If two plants which differ constantly in one or several characters be crossed, numerous experiments have demonstrated that the common characters are transmitted unchanged to the hybrids and their progeny; but each pair of differentiating characters, on the other hand, unite in the hybrid to form a new character, which in the progeny of the hybrid is usually variable. The object of the experiment was to observe these variations in the case of each pair of differentiating characters, and to deduce the law according to which they appear in successive generations. The experiment resolves itself therefore into just as many separate experiments are there are constantly differentiating characters presented in the experimental plants.
The various forms of Peas selected for crossing showed differences in length and color of the stem; in the size and form of the leaves; in the position, color, size of the flowers; in the length of the flower stalk; in the color, form, and size of the pods; in the form and size of the seeds; and in the color of the seed-coats and of the albumen [cotyledons]. Some of the characters noted do not permit of a sharp and certain separation, since the difference is of a "more or less" nature, which is often difficult to define. Such characters could not be utilized for the separate experiments; these could only be applied to characters which stand out clearly and definitely in the plants. Lastly, the result must show whether they, in their entirety, observe a regular behavior in their hybrid unions, and whether from these facts any conclusion can be reached regarding those characters which possess a subordinate significance in the type.
The characters which were selected for experiment relate:
Each two of the differentiating characters enumerated above were united by cross-fertilization. There were made for the
1st trial 60 fertilizations on 15 plants. 2nd trial 58 fertilizations on 10 plants. 3rd trial 35 fertilizations on 10 plants. 4th trial 40 fertilizations on 10 plants. 5th trial 23 fertilizations on 5 plants. 6th trial 34 fertilizations on 10 plants. 7th trial 37 fertilizations on 10 plants.
From a larger number of plants of the same variety only the most vigorous were chosen for fertilization. Weakly plants always afford uncertain results, because even in the first generation of hybrids, and still more so in the subsequent ones, many of the offspring either entirely fail to flower or only form a few and inferior seeds.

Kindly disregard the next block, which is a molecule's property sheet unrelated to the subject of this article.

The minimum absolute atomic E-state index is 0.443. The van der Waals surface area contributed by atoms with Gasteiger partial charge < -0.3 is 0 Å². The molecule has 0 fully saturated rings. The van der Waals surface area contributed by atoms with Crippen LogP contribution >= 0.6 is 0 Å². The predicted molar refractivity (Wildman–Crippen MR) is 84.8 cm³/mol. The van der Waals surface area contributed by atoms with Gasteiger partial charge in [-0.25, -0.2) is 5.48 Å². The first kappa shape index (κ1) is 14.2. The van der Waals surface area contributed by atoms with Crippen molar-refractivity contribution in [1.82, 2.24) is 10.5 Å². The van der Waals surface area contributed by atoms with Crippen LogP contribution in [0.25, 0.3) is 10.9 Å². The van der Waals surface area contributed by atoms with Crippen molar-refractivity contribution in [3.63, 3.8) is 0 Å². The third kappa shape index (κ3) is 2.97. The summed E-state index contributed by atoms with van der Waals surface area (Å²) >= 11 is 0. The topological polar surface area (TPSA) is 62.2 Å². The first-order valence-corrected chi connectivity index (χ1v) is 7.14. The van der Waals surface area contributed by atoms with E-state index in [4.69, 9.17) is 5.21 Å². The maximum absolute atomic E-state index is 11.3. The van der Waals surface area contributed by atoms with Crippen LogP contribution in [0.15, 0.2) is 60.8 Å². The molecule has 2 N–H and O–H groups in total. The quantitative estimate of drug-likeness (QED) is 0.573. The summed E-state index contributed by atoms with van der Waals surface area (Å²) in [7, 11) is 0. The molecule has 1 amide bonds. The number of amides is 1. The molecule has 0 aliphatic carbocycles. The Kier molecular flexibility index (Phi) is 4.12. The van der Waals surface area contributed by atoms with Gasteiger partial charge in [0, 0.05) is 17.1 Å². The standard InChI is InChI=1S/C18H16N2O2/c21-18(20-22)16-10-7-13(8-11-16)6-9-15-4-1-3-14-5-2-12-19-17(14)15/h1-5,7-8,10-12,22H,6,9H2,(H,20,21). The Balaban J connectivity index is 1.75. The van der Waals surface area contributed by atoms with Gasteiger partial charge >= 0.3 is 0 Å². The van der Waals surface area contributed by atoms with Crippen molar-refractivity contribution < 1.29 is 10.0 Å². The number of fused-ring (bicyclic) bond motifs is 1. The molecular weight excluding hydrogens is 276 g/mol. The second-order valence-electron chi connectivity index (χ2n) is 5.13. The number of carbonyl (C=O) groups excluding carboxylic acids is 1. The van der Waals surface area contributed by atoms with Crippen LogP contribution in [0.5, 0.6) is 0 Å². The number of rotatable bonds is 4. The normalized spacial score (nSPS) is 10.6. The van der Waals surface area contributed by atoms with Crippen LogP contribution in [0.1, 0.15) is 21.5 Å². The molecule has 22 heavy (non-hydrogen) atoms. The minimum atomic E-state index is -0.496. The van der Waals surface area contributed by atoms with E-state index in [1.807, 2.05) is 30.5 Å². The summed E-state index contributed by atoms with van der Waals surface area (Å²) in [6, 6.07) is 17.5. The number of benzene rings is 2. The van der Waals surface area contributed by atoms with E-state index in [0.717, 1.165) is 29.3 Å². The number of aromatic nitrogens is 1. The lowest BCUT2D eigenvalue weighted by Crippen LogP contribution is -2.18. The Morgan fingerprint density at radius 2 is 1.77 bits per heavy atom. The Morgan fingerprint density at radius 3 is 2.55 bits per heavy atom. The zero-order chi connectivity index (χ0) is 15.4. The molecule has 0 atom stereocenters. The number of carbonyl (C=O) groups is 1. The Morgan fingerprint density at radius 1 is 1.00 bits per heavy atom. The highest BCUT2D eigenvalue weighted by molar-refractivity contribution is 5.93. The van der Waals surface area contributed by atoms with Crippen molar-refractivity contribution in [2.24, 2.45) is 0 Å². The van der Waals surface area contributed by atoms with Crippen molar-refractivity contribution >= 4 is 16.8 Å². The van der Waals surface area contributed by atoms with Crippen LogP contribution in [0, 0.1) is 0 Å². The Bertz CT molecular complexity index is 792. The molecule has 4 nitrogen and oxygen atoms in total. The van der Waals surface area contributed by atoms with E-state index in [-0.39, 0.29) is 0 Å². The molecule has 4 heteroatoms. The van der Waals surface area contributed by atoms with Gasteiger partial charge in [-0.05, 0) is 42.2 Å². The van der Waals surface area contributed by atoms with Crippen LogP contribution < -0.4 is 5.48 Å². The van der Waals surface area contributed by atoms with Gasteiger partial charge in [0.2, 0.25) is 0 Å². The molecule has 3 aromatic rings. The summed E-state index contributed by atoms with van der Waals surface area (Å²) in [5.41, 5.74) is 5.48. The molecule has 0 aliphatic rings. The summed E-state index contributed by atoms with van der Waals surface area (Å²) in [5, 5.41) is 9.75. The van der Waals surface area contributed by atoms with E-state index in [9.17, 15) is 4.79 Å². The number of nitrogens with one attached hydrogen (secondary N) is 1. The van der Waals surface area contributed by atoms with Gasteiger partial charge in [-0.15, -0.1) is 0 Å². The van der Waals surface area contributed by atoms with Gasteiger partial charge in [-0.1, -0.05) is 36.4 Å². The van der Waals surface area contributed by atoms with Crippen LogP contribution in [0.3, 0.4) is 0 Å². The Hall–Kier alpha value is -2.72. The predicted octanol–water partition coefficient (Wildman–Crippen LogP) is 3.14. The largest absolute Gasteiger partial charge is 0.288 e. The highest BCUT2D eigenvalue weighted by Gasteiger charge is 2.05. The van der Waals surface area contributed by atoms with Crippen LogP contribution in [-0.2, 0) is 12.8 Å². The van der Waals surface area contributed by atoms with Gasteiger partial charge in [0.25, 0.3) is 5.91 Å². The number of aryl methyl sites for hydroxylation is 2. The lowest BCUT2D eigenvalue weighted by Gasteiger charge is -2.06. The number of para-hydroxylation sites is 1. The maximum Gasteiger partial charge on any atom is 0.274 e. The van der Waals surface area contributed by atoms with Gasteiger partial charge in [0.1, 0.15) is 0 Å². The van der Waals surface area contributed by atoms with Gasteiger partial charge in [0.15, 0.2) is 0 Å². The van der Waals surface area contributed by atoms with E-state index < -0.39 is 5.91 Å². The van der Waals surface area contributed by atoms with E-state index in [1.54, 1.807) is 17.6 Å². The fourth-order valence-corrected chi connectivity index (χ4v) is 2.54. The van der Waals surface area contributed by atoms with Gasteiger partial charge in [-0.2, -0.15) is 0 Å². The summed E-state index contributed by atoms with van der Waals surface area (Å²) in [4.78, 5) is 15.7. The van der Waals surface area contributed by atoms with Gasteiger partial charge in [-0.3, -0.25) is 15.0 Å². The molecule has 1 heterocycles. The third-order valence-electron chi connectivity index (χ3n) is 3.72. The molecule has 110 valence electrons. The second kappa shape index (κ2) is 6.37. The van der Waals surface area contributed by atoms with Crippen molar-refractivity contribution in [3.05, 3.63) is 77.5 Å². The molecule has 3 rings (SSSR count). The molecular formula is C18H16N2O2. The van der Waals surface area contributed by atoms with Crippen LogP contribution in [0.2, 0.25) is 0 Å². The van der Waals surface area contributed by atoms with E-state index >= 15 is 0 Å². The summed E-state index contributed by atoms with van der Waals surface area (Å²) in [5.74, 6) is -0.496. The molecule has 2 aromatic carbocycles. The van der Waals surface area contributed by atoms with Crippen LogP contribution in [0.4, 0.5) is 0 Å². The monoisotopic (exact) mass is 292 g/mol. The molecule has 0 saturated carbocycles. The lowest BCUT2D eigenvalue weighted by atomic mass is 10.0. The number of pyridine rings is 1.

Furthermore, in all the experiments reciprocal crossings were effected in such a way that each of the two varieties which in one set of fertilizations served as seed-bearer in the other set was used as the pollen plant.
The plants were grown in garden beds, a few also in pots, and were maintained in their natural upright position by means of sticks, branches of trees, and strings stretched between. For each experiment a number of pot plants were placed during the blooming period in a greenhouse, to serve as control plants for the main experiment in the open as regards possible disturbance by insects. Among the insects which visit Peas the beetle Buchus pisi might be detrimental to the experiments should it appear in numbers. The female of this species is known to lay the eggs in the flower, and in so doing opens the keel; upon the tarsi of one specimen, which was caught in a flower, some pollen grains could clearly be seen under a lens. Mention must also be made of a circumstance which possibly might lead to the introduction of foreign pollen. It occurs, for instance, in some rare cases that certain parts of an otherwise normally developed flower wither, resulting in a partial exposure of the fertilizing organs. A defective development of the keel has also been observed, owing to which the stigma and anthers remained partially covered. It also sometimes happens that the pollen does not reach full perfection. In this event there occurs a gradual lengthening of the pistil during the blooming period, until the stigmatic tip protrudes at the point of the keel. This remarkable appearance has also been observed in hybrids of Phaseolus and Lathyrus.
The risk of false impregnation by foreign pollen is, however, a very slight one with Pisum, and is quite incapable of disturbing the general result. Among more than 10,000 plants which were carefully examined there were only a very few cases where an indubitable false impregnation had occurred. Since in the greenhouse such a case was never remarked, it may well be supposed that Brucus pisi, and possibly also the described abnormalities in the floral structure, were to blame.